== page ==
How Autonomous Vehicles Could Shape Future Development (11-11-18)

The greatest constraining factor to urban real estate development, ZOM Living CEO Greg West said, is parking. Building entrances for people to walk in is easy, he said, but constructing entrances and garages to store hundreds of cars is a major challenge.

If autonomous vehicles can drop people off at work and not have to remain parked there all day, he said it could open a world of opportunity for development.

“Ultimately what that means is developers will be able to build in urban places without any parking at all,” said West, speaking last week at the Dreamit x Bisnow Innovation Summit in Tampa.

Read Full Story Here (via BisNow)

EV Sharing Program Comes To Fruition In Sacramento (11-5-18)

Envoy Technologies, a provider of shared, on-demand, community-based electric vehicles (EVs), has announced the first wave of live sites and vehicle deployments in Sacramento, Calif., under the Electrify America Green City initiative.

Envoy and Electrify America recently joined Sacramento Mayor Darrell Steinberg at an event to unveil the EVs and outline the vision for future development. Electrify America is a Volkswagen subsidiary created to help fulfill funding requirements under the automaker’s Dieselgate settlement.

Under the Sac-to-Zero initiative, more than 20 Volkswagen e-Golf vehicles are now available across Sacramento at over 10 multifamily properties, each with an accompanying Level 2 charging station. The majority of these sites are in disadvantaged communities. Drivers can use the “Envoy There” mobile app to use vehicles for a myriad of uses.

Read Full Story Here (via NGT News)

Need A Ride? Call A Self-Driving Taxi (11-1-18)

Self-driving taxi’s will be here before you know it; are you ready to hail an autonomous cab?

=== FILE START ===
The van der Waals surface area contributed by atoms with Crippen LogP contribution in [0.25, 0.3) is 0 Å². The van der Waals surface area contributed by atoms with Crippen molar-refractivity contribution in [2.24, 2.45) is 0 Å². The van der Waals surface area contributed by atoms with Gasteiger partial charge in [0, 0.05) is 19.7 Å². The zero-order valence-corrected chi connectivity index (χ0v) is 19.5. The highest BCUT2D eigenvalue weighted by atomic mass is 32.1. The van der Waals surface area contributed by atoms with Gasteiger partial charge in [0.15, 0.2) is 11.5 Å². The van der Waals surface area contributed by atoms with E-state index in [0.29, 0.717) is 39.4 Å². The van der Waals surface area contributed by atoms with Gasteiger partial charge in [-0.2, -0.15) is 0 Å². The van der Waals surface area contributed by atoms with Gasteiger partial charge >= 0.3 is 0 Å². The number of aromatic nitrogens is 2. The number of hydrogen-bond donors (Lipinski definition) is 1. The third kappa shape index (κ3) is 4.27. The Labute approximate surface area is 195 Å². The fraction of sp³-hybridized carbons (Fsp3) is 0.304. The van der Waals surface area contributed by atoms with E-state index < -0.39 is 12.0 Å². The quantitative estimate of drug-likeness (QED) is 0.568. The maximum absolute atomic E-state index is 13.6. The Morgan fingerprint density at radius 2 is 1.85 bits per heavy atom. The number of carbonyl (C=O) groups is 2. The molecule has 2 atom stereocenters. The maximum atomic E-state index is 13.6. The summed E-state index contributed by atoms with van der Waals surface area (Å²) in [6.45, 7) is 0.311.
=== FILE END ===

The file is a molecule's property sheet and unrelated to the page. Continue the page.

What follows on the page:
Soon, if you need a ride to the airport or just around town, you’ll have another decision to make.  Do you hop in a cab? Request an Uber?  Or perhaps….you take a self-driving taxi.

What just a few years ago seemed like futuristic technology right out of a sci-fi movie will be here before you know it.

Ford became the latest large auto manufacturer to unveil its plans for autonomous driving services.

Last week, the company revealed that it will start offering commercial self-driving taxis and delivery services in Washington, D.C. and other yet to be named cities by as early as 2021 – a mere 3 years away.  Testing is slated to begin next year.

Read Full Story Here (via Verdict)

24/7 Uber and Lyft pickup zones coming to D.C. (10-26-18)

The District is launching new pickup and drop-off zones for ride-hailing services such as Uber and Lyft. (Andrew Caballero-Reynolds/AFP/Getty Images)

The District is designating curbside space for ride-hailing services such as Uber and Lyft at locations across the city — an effort to reduce the number of vehicles that stop to pick up and drop off passengers in bike lanes, crosswalks and travel lanes.

The District Department of Transportation is adding the pickup and drop-off zones at five entertainment hot spots where visitors are dependent on the services to get around. Those sites are the nightlife hub of 14th and U streets, the National Zoo and Georgetown in Northwest, the Wharf waterfront development in Southwest and Union Market in Northeast.

The 24-hour-a-day zones will also be used for commercial loading, officials said. They are expected to go live later this year, following a public comment period and the installation of signs.

Read Full Story Here (via The Washington Post)

Lyft Unveils A New Self-Driving Car And Acquires An AR Startup To Help It Build Maps (10-23-18)

The ride-hailing company bought UK-based augmented reality startup Blue Vision Labs for a reported $72 million.

On Tuesday, Lyft offered a glimpse of its brand-new self-driving car. It’s a Ford Fusion hybrid sedan with technology designed and built by the ride-hailing company’s in-house team of autonomous vehicle engineers. Lyft also announced the acquisition of Blue Vision Labs, a London-based augmented reality startup that uses computer vision to process street-level imagery.

Read Full Story Here (via The Verge)